Amnon Free Press
Some happy news in dismal times: Gael Monfils proposed to Elina Svitolina, promising a wedding in a few months and congratulations across the low-key, by pro-sports standards, tennis world for a unit that is deservedly popular with both fans and fellow athletes.
Rumors that the two high-ranked players had broken up after a few years of dating were dispelled by the reserved announcement they put up on the “G.E.M.S.” social media account, which they use to keep their friends and fans aware of their doings.
Monfils, the young man, is one of France’s top players, who in his early 30s must admit to having had the opportunity, if also the disappointment, of playing through years during which the men’s tour was dominated by three maestri. But la Monf, by the French play on his family name, if missing many of the trophies he might have accumulated in another era, is broadly recognized as a superb shotmaker and showman, endowed with an acrobatic athleticism that might have qualified him for the Harlem Globetrotters.
Actually, like many tennis men, basketball is his other sport. At six four, he is just a little above average for young tennis pros. The finals at the Miami Open this past weekend were between a six-two Jannik Sinner and a six-five Hubert Hurkacz, both of whom may have caught some of Gonzaga–UCLA as soon as they came off the court and will be watching the zooming Bulldogs hustle against the powerful Baylor Bears tonight.
Monfils, for a certainty, watched one of the most thrilling semis in March Madness history. Tennis players never fail to tell you the foot speed and court eyes learned in the hoop game are what they hone, growing up, in Euro-football and skiing, among other activities. Sinner himself was a champion junior downhill racer, and Hurkacz, not unlike John Isner and Gael Monfils, said he would have gravitated to basketball had he not come from a tennis-playing family.
Svitolina, the young lady, who is from Odessa, has won rather more on the WTA tour over the past 10 years than her fiancé has on the ATP. Notwithstanding the long reign of Serena Williams, the women’s tour has been more lively, as girls have risen and fallen and risen again as they grow into young ladies. Seeded fifth, she made it to the semis at Miami, where Ash Barty, defending champion, beat her in two sets, following which she went on to beat former U.S. Open champion Bianca Andreescu, who had to give up during the second set due to injury.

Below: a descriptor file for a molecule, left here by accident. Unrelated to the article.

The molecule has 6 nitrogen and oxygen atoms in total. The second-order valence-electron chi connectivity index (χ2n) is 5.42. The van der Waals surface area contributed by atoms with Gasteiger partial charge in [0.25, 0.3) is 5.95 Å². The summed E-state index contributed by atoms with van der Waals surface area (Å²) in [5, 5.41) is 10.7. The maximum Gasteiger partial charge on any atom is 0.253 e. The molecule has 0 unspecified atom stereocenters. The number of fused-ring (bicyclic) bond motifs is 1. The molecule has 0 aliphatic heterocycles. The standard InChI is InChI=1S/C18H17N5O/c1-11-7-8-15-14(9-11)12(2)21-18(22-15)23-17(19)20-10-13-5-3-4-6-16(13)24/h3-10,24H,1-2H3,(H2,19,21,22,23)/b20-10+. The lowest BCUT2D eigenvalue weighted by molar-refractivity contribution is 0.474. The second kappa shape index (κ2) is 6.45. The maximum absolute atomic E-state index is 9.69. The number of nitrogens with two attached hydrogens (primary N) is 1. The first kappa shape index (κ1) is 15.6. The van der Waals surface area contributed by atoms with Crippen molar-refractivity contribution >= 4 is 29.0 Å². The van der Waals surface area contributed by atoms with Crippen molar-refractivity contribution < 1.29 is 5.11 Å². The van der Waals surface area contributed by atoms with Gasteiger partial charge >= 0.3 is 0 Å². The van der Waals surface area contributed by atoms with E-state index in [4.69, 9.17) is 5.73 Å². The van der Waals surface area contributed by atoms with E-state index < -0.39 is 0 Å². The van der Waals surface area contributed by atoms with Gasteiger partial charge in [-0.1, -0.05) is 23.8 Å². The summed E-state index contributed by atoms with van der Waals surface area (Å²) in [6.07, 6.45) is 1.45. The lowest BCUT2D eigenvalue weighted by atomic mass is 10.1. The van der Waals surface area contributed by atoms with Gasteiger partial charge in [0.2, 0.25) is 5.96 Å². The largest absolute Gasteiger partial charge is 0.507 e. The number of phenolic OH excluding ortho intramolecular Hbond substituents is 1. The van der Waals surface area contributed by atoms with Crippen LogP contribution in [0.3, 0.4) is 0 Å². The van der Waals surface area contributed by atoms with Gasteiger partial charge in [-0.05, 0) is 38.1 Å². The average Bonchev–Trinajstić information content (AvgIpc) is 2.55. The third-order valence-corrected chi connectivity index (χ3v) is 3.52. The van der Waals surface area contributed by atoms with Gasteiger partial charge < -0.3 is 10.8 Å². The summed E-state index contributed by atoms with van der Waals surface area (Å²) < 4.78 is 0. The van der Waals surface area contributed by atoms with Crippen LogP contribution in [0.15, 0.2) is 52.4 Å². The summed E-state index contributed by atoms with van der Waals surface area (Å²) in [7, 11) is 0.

Ash Barty, Australia’s top player and WTA No. 1, is an artist on the court, with a game more shrewd than Hsieh Su-wei and even more varied and fast as Agnes Radwańska’s. You can see only some of this on the screen, and unfortunately that is how most of us are watching tennis since last year. At Miami only a thousand seats a day were available at the new Hard Rock Stadium, which is prepared for 30,000, and only 20 press passes for a media contingent that in normal times numbers 10 times that.
The sport’s royalty passed up the second act of the Sunshine Double this year, following the cancellation of Act One at Indian Wells. But one of the side benefits was that, notably on the men’s side, the young generation underscored the competitive intensity in its cohort. The most likely finalists were beaten by the not unlikely, but not expected, Jannik Sinner, at 19 the youngest finalist since Rafael Nadal, and Hubert Hurkacz, 24, who joins Iga Swiatek, last year’s French Open women’s draw winner, as Poland’s most popular athlete. Like his younger friend and rival, he is a throwback to the good sportsmanship and faultless manners of yore.
Hurkacz is a superb defensive player who has an uncanny ability to reach anything sent to him, not only thanks to his wide arm span. Sinner is the more explosive player, but he was unable this time to disrupt his the game of his opponent, who stuck to a plan that he applied throughout the week, based on patience. He prepares the moment from the baseline, even if he must start over after saving a shot that by rights looks like a winner. It worked against the high seeds Stefanos Tsitsipas and Denis Shapovalov, and it confounded the young Tyrolian whose aggressive play was in stunning display in dramatic matches against Roberto Bautista Augut and Alexander Bublik.
Now is not the time to ask where the Americans were. Now is the time to say the best ones won, from over yonder, Poland, Australia, the world. The sanitary restrictions and the politicization of the big sports seem to have brought a great many people out on the courts whom one never saw before. At the far east side of D.C., the coaches of the Tennis at Fort Lincoln Park Civic and Athletic Association coax and instruct kids and bigger kids daily. One or two will emerge, if not from there, from Charlie Ribault’s care at the nearby Dwight Mosley Park, or even somewhere else. And young men and women will fall in love and marry, and then return to the court and, with firm arms and sharp eyes, send their shots over the net.
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